vk-kirov (10/1/2013)


    Jeff Moden (10/1/2013)


    For 2005, the correct answer is "4". For 2008 and above, the correct answer is 3.

    I'm not sure which build of 2005 are you using, but I've just checked the script and got "4" "3" on all SQL Server verions/builds available to me (even on 2000 and 2005):

    Microsoft SQL Server 2000 - 8.00.2039 (Intel X86)

    May 3 2005 23:18:38

    Copyright (c) 1988-2003 Microsoft Corporation

    Developer Edition on Windows NT 6.1 (Build 7601: Service Pack 1)

    Microsoft SQL Server 2005 - 9.00.4053.00 (Intel IA-64)

    May 26 2009 14:15:40

    Copyright (c) 1988-2005 Microsoft Corporation

    Developer Edition (64-bit) on Windows NT 5.2 (Build 3790: Service Pack 2)

    Microsoft SQL Server 2008 R2 (SP1) - 10.50.2550.0 (X64)

    Jun 11 2012 16:41:53

    Copyright (c) Microsoft Corporation

    Developer Edition (64-bit) on Windows NT 6.1 <X64> (Build 7601: Service Pack 1)

    Microsoft SQL Server 2012 (SP1) - 11.0.3128.0 (X64)

    Dec 28 2012 20:23:12

    Copyright (c) Microsoft Corporation

    Enterprise Evaluation Edition (64-bit) on Windows NT 6.1 <X64> (Build 7601: Service Pack 1)

    Edit: "4" crossed out, "3" written in.

    Hi, Jeff,

    I checked that, too, on version 9.00.5057 Enterprise Edition.

    Microsoft SQL Server 2005 - 9.00.5057.00 (X64)

    Mar 25 2011 13:33:31

    Copyright (c) 1988-2005 Microsoft Corporation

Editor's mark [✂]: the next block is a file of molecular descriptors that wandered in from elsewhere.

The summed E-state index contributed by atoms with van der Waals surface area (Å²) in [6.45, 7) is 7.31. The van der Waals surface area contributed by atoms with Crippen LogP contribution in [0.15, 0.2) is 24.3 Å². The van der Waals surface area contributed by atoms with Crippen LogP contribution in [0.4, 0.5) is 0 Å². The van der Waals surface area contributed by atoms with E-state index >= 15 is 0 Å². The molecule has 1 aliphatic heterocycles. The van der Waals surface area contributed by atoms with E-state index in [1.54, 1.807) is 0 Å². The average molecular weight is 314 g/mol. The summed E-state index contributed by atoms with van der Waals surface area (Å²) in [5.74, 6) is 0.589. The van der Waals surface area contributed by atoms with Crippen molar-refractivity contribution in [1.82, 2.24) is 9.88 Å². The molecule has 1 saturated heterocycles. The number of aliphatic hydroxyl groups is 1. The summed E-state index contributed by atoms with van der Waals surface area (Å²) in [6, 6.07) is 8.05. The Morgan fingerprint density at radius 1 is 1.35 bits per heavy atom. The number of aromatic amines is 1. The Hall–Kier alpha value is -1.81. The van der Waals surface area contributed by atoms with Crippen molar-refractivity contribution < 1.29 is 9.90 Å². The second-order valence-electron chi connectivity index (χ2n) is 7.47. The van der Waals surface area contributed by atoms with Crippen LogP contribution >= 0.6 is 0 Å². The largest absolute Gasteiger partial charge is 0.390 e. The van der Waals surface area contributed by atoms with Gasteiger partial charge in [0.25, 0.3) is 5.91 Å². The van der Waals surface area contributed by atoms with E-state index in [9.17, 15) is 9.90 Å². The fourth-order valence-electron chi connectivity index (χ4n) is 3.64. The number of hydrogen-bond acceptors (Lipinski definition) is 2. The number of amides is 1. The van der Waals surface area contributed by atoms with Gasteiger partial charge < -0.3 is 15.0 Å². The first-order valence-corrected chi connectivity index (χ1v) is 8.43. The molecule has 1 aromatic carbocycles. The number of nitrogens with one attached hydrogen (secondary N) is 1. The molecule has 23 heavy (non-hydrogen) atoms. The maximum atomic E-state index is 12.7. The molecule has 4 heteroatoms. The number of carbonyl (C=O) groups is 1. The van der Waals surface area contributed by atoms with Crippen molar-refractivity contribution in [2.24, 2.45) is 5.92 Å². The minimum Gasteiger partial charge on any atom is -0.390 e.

Enterprise Edition (64-bit) on Windows NT 6.1 (Build 7601: Service Pack 1)

    I got also 3 distinct values. And thought I was working with this behaviour at least since the 80 version. Have you an idea where the difference could be?

    Best regards

    Jens-Peter

    Edit: Added quote of vk-kirov. +1 for you, vk-kirov!

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  • Ford Fairlane

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    Nice easy one thanks.

    Hope this helps...

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  • Toreador

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    Jeff Moden (10/1/2013)


    Actually, this is going to cause a mess for me when we upgrade from 2005 because NULL is considered to be a DISTINCT value.

    I suspect you may be getting mixed up with something else, as the function has always behaved this way (and gives a 'useful' warning message about null values being eliminated, which rarely fails to confuse people into thinking their code has produced an error).

  • Mike Hays

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    Good Question!!! Learn something....

  • This was removed by the editor as SPAM

  • tom.w.brannon

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    I believe the problem is a difference in how distinct gets used in different contexts. For the following queries

    select count(distinct id) from #temp_test;

    select distinct id from #temp_test;

    select count(*) from (select distinct id from #temp_test) a;

    the results are 3, 4 rows returned, and 4. So NULL is a distinct value but not counted as a distinct value. Maybe somebody else can answer why this makes sense.

  • Ed Wagner

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    Simple questions are good sometimes. I always wonder if there's a hidden "gotcha" in there, though.

  • tabinsc

    SSCommitted

    Points: 1812

    Good QOTD. I think of NULL not as "no value" but as "I don't know".

    Tony
    ------------------------------------